Welcome the King   Leave a comment

One of my favorite pictures in the Bible is the scene of what is commonly called the “Triumphal Entry.”  This is the time when Jesus enters Jerusalem in what we now refer to as Holy Week, the week leading up to his crucifixion.  

Somewhat of a miracle happens as Jesus secures his ride, but to me, more of a miracle happens when the ride heads to town.  

Let’s face it, most of Jesus’ audience, especially when you pay close attention to Luke’s Gospel, was made up of outcasts.  If Roman oppression wasn’t enough for the people of Israel, they also had to endure religious oppression at the hands of the Pharisees, Sadducees, and Essenes.  God’s laws had been added to and twisted and enforced with interesting results that always seemed to benefit the leaders and belittle the followers.

Jesus came and shared the message of an unlimited love offered from God that included things like forgiveness and grace.  The religious leaders of the day would not be happy with this message because it would cost them position and prestige.

So, many of the people eagerly received the message of Christ.  Who wouldn’t? 

If indeed most of these followers were in the lower income bracket – history shows this to be the case – then what they did when Jesus came riding by on a donkey was amazing.  Palm branches are certainly significant and symbolic, but to lay down one’s coat, or cloak, meant more.

To the poor of this time, a cloak was often one of your most prized possessions.  For some, this was their blanket.  To others, it was their table for food.  To others, it was their net in which they caught their alms given to beggars.  For some, all of the above apply.  Your cloak was a source of warmth and protection against the elements. 

There was even a law in this time that protected the poor should they owe someone else that they would have to literally give them the cloak off their backs.  The law was that the creditor would have to give the cloak back to the debtor should there be cold weather or other urgent needs.  It still belonged to the creditor, but the debtor could still receive it back for emergencies.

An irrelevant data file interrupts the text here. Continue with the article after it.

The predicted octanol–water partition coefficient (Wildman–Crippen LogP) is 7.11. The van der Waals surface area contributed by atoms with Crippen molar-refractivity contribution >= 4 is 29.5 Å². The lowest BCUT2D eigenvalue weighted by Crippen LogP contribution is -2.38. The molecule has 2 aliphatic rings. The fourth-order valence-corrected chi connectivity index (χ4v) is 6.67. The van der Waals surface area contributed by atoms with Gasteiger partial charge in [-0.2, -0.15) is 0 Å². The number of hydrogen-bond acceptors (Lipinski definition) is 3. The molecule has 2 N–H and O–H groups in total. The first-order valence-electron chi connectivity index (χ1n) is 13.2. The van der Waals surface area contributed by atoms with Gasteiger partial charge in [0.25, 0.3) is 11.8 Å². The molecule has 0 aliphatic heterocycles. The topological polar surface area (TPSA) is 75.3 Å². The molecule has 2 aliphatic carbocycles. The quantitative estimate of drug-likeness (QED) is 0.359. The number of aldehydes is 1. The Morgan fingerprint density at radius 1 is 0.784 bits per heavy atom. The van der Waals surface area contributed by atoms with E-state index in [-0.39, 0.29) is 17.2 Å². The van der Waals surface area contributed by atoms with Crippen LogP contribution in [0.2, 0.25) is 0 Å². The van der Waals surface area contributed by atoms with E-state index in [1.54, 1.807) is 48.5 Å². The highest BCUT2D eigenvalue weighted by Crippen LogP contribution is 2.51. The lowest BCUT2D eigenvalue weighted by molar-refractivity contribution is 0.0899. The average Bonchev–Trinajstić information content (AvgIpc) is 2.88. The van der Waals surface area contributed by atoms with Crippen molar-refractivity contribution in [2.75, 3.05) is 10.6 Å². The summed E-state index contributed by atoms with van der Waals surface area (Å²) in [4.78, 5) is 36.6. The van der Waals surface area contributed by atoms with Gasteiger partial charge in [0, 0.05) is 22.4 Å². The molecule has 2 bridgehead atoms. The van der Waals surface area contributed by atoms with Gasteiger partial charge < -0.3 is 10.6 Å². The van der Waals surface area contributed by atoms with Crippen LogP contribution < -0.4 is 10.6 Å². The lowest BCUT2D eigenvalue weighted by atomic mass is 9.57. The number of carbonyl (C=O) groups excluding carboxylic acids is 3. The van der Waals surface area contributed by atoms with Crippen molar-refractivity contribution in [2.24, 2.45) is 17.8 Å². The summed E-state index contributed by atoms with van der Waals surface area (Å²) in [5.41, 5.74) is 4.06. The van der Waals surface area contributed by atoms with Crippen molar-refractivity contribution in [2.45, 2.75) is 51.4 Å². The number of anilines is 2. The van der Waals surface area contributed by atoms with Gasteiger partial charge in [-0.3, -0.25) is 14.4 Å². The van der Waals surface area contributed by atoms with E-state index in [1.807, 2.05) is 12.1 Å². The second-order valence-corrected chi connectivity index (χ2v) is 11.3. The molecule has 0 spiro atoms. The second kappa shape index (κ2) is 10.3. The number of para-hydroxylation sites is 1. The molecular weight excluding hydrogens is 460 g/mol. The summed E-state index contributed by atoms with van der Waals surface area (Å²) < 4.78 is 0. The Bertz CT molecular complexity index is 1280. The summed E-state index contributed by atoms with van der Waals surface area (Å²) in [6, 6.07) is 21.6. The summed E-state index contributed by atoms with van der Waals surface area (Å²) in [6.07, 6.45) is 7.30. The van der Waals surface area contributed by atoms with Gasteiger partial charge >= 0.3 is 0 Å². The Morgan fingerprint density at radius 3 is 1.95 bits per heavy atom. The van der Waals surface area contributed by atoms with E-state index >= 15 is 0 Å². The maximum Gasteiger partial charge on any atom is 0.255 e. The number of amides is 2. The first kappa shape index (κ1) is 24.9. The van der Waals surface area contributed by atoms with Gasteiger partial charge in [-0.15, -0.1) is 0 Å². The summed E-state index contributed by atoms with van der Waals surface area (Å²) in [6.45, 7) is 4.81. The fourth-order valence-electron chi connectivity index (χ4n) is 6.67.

Can you imagine having so little that your coat is your major “prized” possession?  Can you imagine the lengths you would go to in order to preserve your coat, keep it clean and in magnificent shape so that it would last and last?  Now, what do you think of their cloaks?

Back to the text…

“The disciples went and did as Jesus had instructed them.  They brought the donkey and the colt, placed their cloaks on them, and Jesus sat on them.  A very large crowd spread their cloaks on the road, while others cut branches from the trees and spread them on the road.  The crowds that went ahead of him and those that followed shouted, ‘Hosanna to the Son of David.’  ‘Blessed is he who comes in the name of the Lord!’  ‘Hosanna in the highest,'” Matthew 21:6-9, NIV.

For some, they took their most prized possessions and laid them at the feet of a donkey that carried the Messiah.  What a tremendous tribute to the King of kings!  They had no regard that their cloaks would be dirty, possibly even torn by the donkey’s feet.  They didn’t care whether or not the donkey would, well, you know, all over their cloaks.  They simply wanted to show the Lord how very much they loved him and trusted him with the very fibers of their existence.

Jesus is coming!  At Christmas, we celebrate “Advent”, the coming of Christ at his birth.  We also celebrate the coming of Christ at the end time, when time will be no more and every knee shall bow, every tongue confess that He is Lord and eternity will commence full-force.  We celebrate the coming of Christ into our daily lives, the way that he walks with us and talks with us and reassures us that we are indeed his own!


Then ponder this in your own life….

…am I really willing to lay down my most prized possessions for the one who laid down his life for me? 


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